IT Security & Network Security News & Reviews: Botnet Takedowns: Are They Really Dead or Will They Rise Again?

 
 
By Fahmida Y. Rashid  |  Posted 2011-04-28
 
 
 

Coreflood: April 2011

The Coreflood Trojan infected user computers and transferred banking credentials and other sensitive information to the botnet's command-and-control servers. The FBI seized the servers April 13 and replaced them with new servers to push out new instructions to disable the Trojan on user machines.

Coreflood: April 2011

Rustock: March 2011

U.S. Marshals seized servers located at five hosting providers in seven U.S. cities—Denver; Scranton, Pa.; Kansas City, Mo.; Dallas; Chicago; Seattle; and Columbus, Ohio—to shut down Rustock, which at one point was singlehandedly pumping out nearly half of the world's spam. Microsoft also blocked the IP addresses controlling the botnet as part of the March 16 takedown.

Rustock: March 2011

Bredolab: October 2010

The Dutch National Crime Squad's High Tech Crime Team seized 143 C&C servers controlling Bredolab and arrested the person running the operation Oct. 26, 2010. However, Blue Coat's malware lab continues to see new samples of Bredolab malware, suggesting the botnet is "still running strong, just in a different form," Cummins said. Since Bredolab was sold as an online kit, new networks could emerge with the same behavior and characteristics as the old one.

Bredolab: October 2010

Cutwail/Pushdo: August 2010

Security vendor LastLine led the efforts to take down 20 of the 30 C&C servers associated with Pushdo in August 2010. Even though some of the servers weren't shut down, Blue Coat researchers have not seen any Pushdo activity since December, so it appears safe to say Pushdo is inactive.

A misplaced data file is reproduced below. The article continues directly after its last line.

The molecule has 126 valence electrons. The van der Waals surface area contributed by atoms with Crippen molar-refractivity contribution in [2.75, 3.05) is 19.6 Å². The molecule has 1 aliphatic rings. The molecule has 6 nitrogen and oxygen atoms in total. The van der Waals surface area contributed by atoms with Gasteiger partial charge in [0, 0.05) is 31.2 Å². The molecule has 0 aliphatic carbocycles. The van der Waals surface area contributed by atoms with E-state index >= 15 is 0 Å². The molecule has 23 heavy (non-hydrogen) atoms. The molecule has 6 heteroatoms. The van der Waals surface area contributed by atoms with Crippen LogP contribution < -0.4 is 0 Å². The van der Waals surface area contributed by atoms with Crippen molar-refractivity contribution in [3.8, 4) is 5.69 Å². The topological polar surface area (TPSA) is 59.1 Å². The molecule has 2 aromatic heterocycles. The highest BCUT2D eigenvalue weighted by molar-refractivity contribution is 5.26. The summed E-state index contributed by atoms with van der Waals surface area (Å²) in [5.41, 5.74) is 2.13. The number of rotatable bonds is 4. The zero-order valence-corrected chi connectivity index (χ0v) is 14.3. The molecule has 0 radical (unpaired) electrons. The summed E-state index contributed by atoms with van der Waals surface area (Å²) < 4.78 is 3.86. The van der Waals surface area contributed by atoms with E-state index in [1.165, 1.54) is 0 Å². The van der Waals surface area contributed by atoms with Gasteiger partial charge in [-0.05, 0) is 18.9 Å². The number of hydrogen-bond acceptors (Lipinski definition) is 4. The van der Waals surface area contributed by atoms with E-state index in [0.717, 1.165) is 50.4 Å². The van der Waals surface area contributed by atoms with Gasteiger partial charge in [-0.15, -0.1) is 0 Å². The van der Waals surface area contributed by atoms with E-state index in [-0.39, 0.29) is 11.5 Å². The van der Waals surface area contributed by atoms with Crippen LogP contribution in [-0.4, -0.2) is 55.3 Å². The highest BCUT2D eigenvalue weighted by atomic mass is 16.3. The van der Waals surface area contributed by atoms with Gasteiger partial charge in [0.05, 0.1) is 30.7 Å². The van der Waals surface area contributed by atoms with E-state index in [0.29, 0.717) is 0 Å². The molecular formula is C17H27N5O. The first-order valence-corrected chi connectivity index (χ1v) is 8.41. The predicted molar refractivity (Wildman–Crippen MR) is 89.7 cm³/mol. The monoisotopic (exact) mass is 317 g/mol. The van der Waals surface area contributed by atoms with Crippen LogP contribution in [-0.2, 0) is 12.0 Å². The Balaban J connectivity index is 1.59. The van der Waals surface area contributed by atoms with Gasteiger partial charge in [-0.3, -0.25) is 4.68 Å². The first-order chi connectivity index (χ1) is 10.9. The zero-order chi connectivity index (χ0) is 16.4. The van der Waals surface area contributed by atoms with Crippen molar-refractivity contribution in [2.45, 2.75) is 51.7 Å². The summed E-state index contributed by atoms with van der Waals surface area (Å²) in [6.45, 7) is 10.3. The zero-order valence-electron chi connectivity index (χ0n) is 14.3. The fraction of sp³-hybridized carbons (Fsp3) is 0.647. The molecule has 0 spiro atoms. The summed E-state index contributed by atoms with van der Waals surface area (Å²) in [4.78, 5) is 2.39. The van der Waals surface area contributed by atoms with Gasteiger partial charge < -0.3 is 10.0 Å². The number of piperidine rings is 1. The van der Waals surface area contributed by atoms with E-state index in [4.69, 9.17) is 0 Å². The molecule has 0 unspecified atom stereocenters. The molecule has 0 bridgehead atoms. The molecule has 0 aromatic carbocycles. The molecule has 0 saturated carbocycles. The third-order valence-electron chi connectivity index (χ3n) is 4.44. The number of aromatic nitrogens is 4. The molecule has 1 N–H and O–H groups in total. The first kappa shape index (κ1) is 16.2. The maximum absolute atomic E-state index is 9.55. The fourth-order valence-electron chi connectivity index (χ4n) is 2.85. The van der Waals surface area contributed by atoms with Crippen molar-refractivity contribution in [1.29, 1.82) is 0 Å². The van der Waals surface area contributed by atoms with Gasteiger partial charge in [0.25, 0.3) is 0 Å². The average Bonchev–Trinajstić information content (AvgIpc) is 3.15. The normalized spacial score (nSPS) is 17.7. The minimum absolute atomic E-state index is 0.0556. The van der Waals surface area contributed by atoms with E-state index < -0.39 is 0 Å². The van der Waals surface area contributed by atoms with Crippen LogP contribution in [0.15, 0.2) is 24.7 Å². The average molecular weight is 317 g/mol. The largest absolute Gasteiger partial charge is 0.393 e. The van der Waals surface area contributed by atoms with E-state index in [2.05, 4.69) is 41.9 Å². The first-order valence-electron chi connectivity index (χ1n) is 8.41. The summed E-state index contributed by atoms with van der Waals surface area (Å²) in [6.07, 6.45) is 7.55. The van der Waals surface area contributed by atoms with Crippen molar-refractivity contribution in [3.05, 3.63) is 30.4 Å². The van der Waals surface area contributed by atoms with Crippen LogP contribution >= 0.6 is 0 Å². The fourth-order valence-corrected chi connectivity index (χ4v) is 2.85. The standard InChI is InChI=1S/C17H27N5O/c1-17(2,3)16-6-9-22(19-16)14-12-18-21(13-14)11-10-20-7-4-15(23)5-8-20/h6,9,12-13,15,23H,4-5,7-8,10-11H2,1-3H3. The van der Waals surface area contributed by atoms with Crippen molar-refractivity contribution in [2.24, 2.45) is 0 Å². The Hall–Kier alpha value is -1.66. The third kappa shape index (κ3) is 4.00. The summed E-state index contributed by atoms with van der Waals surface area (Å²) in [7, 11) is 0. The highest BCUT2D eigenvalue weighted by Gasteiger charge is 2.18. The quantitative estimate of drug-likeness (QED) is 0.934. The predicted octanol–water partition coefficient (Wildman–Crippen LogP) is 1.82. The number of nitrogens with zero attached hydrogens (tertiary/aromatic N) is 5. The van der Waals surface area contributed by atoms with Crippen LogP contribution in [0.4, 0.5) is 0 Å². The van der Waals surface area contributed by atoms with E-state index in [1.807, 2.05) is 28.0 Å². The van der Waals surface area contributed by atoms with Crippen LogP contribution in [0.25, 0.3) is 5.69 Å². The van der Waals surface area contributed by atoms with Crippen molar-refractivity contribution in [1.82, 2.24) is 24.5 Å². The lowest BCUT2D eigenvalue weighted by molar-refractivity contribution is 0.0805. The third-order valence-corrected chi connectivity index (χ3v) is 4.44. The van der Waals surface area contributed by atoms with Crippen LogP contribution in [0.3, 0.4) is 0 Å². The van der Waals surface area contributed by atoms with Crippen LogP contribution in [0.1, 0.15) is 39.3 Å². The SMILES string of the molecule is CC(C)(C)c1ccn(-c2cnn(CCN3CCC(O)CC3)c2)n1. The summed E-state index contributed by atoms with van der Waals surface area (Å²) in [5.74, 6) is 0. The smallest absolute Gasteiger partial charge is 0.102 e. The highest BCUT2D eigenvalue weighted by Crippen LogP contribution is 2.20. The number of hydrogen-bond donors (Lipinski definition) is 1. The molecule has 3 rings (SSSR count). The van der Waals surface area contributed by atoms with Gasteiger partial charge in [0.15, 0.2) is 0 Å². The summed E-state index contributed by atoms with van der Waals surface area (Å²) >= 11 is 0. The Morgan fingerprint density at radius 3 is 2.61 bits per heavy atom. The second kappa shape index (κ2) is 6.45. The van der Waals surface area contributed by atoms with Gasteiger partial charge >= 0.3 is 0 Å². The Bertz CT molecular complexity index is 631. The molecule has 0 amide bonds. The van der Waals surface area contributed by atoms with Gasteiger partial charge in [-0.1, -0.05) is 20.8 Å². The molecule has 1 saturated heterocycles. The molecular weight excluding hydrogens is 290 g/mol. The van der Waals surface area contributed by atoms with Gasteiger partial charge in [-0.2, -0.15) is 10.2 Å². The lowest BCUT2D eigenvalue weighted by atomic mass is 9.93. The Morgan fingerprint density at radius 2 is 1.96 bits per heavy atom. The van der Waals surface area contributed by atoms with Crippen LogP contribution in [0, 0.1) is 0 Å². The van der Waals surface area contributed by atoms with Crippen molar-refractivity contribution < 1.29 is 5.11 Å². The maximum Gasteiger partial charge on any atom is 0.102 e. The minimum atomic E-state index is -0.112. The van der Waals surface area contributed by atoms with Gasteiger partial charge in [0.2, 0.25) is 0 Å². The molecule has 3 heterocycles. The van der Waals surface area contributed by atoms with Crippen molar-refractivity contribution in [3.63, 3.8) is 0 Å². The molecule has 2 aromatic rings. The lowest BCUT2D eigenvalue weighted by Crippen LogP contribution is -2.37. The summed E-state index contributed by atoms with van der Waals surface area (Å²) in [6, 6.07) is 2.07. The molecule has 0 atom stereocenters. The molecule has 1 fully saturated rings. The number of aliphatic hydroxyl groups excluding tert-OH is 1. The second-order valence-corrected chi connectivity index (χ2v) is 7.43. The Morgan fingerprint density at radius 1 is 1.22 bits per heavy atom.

Cutwail/Pushdo: August 2010

Waledac: February 2010

A Virginia federal judge issued a temporary restraining order that authorized Microsoft to cut off 277 Internet domains associated with Waledac on Feb. 22, 2010. However, Blue Coat researchers still intercept 80,000 to 150,000 requests resembling the original Waledac C&C traffic. There's speculation that Waledac 2.0 and Kelihos are the same botnet.

Waledac: February 2010

Harnig/Piptea: March 2011

FireEye's researchers noticed that C&C servers belonging to Harnig stopped responding shortly after Rustock was taken offline, suggesting there was some kind of a relationship between the two botnets. Even though there has been no Harnig-related activity for some time, with the servers remaining under the owners' control, a resurrection remains possible.

Harnig/Piptea: March 2011

Mariposa: March 2010

Security firms Defense Intelligence and Panda Security collaborated to shut down Mariposa in December 2009. Furthermore, police in Spain arrested three men who ran the botnet in March 2010. One of the largest malware botnets in operation at the time, it stole bank account details and log-in credentials, and used enslaved PCs to launch denial-of-service attacks.

Mariposa: March 2010

Zeus/SpyEye: Ongoing

Zeus/SpyEye is a little unusual. While a few Zbot networks have been taken offline, it continues to proliferate because it is available on underground markets as a crimeware kit that anyone can use to create their own botnet, said Richard Wang, manager of Sophos Labs. "The takedowns of individual Zeus botnets are less significant," said Wagner.

Zeus/SpyEye: Ongoing

Win32/Swizzor: February 2011

Like Harnig, Swizzor appears to have ceased operations on its own. ESET's researchers detected a decline in Win32/Swizzor infections and found that the botnet had stopped distributing new malware in February. Win32/Swizzor evaded detection through highly obfuscated code, frequent updates and anti-emulation tricks. It's not known why Swizzor's operators shut down.

Win32/Swizzor: February 2011

Mega-D

The botnet is presumed long dead after the FBI arrested mastermind Oleg Nikolaenko on Dec. 2, 2010. The spam operation netted Nikolaenko $465,000 during a six-month period, authorities said.

Mega-D

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